We first tested coarse-to-fine phase modulation for a small number of bases to verify the operation via constellation measurement. The coarse and fine bits (*K*, *L*) were set to (1, 1) and (1, 2) for four and eight bases, respectively. Figure 5 shows the experimental setup. A pseudorandom binary sequence as data and a shared key were placed into the Y-00 mathematical encryption box (offline). The outputs of binary data with bit flipping and coarse 2* ^{K}*- and fine 2

*- level electrical signals for basis modulation were used to drive a 10-Gsample/s arbitrary waveform generator (AWG). Coherent light with a wavelength of 1550.12 nm from a tunable laser diode (TLD) with a linewidth of 100 kHz was launched into the three-stage modulators. BPSK data modulation at 10 Gbaud was performed by the MZM. Next, the phase of the BPSK signal was rotated in bit-by-bit fashion to perform encryption in the cascaded PMs. Coarse*

^{L}*K*- and fine

*L*-bit phase modulations were synchronously achieved. After adjusting the signal power with a variable optical attenuator (VOA), the cipher was launched into an erbium-doped fiber amplifier (EDFA) for back-to-back measurements orinto a 400-km transmission line consisting of 100-km spans of SSMFs and EDFAs. At the receiver side, out-of-band noise is suppressed by a band-pass filter (BPF) with a 3-nm pass bandwidth. Next, the Y-00 cipher is launched into a coherent receiver front-end circuit with a free-running local oscillator. The four outputs, which correspond to the I and Q components of the X and Y polarizations, are detected by four balance photo detectors (BPDs) and digitized by a real-time oscilloscope (OSC) with an electrical bandwidth of 12 GHz. Finally, the received Y-00 cipher is decrypted and demodulated by the offline DSP. During detection, the OSNR is monitored by an optical spectrum analyzer (OSA).

We measured constellation diagrams when the number of bases was set to a low value to verify the operation of coarse-to-fine modulation. Figure 6 shows the results of (a) 2-bit bases or 2^{3} = 8 levels (*K* = 1, *L* = 1), and (b) 3-bit bases or 2^{4} = 16 levels (*K* = 1, *L* = 2). The constellation diagrams of the signals before and after decryption were measured at an OSNR of 20 dB. The signal prior to decryption was intentionally demodulated as *M*-ary PSK (*M* = 2^{K}^{+}^{L}^{+1}) for verification purposes. As shown in the left constellations of Figs. 6(a) and 6(b), 8-PSK and 16-PSK constellations were observed. Following decryption, the random basis modulation was stripped out and a clear BPSK constellation was recovered. No error was observed at an OSNR of 20 dB. Thus, coarse-to-fine phase modulation was successfully applied to the basis modulation. Next, we measured the Q factors of the decrypted cipher at an OSNR of 7 dB as the number of bases varied. Figure 7 shows the results. The Q factors were obtained from measured BERs based on the relationship of Q [dB] = 20 × log_{10}[√2*erfc*^{−1}(2 × BER)]. The bit numbers of bases were 2, 3, 12, 14, and 16, corresponding to 2^{3}, 2^{4}, 2^{13}, 2^{15}, and 2^{17} phase levels after encryption. The coarse and fine bit numbers (*K*, *L*) were set to (1, 1), (1, 2), (6, 6), (6, 8), and (6, 10) for the bit numbers of bases of 2, 3, 12, 14, and 16, respectively. For reference, the results with bit numbers of bases of 6 and 10 achieved by conventional modulation with a single DAC are also plotted. The dotted lines in the figure present another reference Q factor for BPSK signals at the same baud rate. The measured Q factors were approximately 10.15 dB in all cases, which indicates that the Q penalty imposed by coarse-to-fine modulation is negligible.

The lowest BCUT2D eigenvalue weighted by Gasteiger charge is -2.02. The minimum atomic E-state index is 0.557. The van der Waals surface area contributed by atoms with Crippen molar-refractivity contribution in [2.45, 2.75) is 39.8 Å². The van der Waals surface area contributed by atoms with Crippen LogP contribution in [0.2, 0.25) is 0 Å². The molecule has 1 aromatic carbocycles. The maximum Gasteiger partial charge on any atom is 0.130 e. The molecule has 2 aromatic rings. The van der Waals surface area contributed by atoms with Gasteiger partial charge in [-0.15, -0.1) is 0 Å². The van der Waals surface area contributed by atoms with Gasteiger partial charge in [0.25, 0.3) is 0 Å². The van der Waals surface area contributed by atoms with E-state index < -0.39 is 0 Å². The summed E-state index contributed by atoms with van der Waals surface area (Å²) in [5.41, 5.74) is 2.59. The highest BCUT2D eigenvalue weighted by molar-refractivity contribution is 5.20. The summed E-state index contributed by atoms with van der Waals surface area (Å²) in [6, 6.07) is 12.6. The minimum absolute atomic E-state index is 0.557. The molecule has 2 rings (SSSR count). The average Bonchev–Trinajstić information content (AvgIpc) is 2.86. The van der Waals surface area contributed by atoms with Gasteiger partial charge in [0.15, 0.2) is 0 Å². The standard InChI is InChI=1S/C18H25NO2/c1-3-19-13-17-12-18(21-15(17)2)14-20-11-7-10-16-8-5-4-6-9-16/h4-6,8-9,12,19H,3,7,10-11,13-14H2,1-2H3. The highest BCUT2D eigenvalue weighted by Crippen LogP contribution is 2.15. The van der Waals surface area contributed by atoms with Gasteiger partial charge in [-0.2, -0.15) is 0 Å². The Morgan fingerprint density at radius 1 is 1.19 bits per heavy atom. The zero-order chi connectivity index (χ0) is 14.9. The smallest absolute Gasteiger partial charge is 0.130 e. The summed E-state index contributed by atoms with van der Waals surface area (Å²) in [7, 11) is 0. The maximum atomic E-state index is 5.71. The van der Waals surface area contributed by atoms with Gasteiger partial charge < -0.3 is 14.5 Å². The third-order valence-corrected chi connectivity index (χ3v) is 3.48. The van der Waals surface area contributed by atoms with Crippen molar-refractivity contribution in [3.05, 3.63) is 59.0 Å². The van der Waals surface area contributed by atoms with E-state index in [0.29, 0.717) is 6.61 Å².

#### 3.2 Transmission over 400-km SSMF

We performed PSK Y-00 cipher transmission over a 400-km SSMF. The experimental setup was the same as that shown in Fig. 5 and a 400-km transmission line consisting of four spans of 100-km SSMFs with EDFAs was used. We changed the signal power launched into span *P*_{0} to vary the received OSNR following transmission. In the DSP, a chromatic dispersion of 6625 ps/nm is compensated. Figures 8(a) and 8(b) present constellation diagrams of the PSK Y-00 cipher under back-to-back conditions and after 400-km transmission, respectively, when the OSNR was approximately 9 dB. The constellation diagrams prior to decryption are shaped like a donut, which is caused by both the random phase rotation for encryption and carrier phase fluctuation. Following decryption and CPR, both of these effects are removed and clear BPSK constellations are obtained. CPR cannot function properly without decryption because phase continuity is lost in the encryption. Figure 8(c) shows BER characteristics of the PSK Y-00 cipher and BPSK (reference). There are no noticeable differences between the curves, which indicates that the OSNR penalty imposed by Y-00 encryption and transmission over a 400-km SSMF is negligible.